Trans Mountain Corp (TMC), the federal government corporation that is building the expansion, had sought a route deviation on a 1.3-kilometre (0.8 mile) section of pipeline near Kamloops, British Columbia, to avoid planned micro-tunneling construction that it said would be unfeasible.
That request was opposed by the Stk’emlupsemc Te Secwepemc Nation (SSN) First Nation, whose territory the pipeline crosses, and who argued changing the route would disturb lands that hold “profound spiritual and cultural significance”.
The CER held a three-day hearing in Calgary last week, before ruling in favor of TMX. The regulator did not give reasons for its decision, only saying it would release them in coming weeks.
Trans Mountain Corp and the SSN First Nation did not immediately respond to requests for comments.
The controversial pipeline expansion is expected to cost C$30.9 billion ($22.97 billion), more than quadruple its initial budget, and has been subject to lengthy regulatory delays. In 2018, the Canadian government bought it to ensure its construction.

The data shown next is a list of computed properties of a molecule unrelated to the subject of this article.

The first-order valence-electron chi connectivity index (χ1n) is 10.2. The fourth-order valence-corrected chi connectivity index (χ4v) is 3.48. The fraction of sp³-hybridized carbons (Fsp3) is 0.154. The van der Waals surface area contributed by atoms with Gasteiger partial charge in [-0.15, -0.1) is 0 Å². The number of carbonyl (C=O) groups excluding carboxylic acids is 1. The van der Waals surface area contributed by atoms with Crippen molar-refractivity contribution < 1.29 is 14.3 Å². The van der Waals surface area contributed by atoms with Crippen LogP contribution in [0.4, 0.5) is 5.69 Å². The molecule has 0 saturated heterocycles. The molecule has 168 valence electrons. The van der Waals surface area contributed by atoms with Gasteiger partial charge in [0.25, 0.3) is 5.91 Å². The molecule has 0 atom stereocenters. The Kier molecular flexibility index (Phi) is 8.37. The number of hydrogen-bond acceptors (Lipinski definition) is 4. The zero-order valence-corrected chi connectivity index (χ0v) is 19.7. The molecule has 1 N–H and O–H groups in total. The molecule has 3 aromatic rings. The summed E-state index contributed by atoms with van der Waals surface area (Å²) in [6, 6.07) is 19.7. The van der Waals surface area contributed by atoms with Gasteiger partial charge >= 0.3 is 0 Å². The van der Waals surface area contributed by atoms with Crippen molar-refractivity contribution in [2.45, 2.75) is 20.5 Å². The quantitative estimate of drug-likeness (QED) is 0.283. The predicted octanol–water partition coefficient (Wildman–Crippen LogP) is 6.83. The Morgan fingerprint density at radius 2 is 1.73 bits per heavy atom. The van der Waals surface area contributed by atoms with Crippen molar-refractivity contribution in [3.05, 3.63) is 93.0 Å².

TMX is meant to start shipping crude late in the first quarter of 2024 but the last-minute route deviation request, filed in August, had raised concerns the pipeline could face further delays.
TMC said being forced to continue with micro-tunneling could mean that particular pipeline segment would not be completed until December 2024, versus a January 2024 completion date if the route adjustment was granted.
Morningstar analyst Stephen Ellis said the CER ruling was a positive step forward, but he still expected TMX’s start-up date to be pushed back.
“It’s likely still too late to avoid further delays past Q1 anyways given the construction challenges,” Ellis said. “After a seemingly never-ending stream of bad news, at least the pipeline has something going right with this decision.”
Once operational, TMX will ship an extra 590,000 barrels per day of crude to Canada’s Pacific Coast, opening up Asian as well as U.S. West Coast markets to Canadian oil producers.
(C$1 = $0.7429)
(Reporting by Seher Dareen in Bengaluru and Nia Williams in British Colombia; Editing by Pooja Desai and Grant McCool)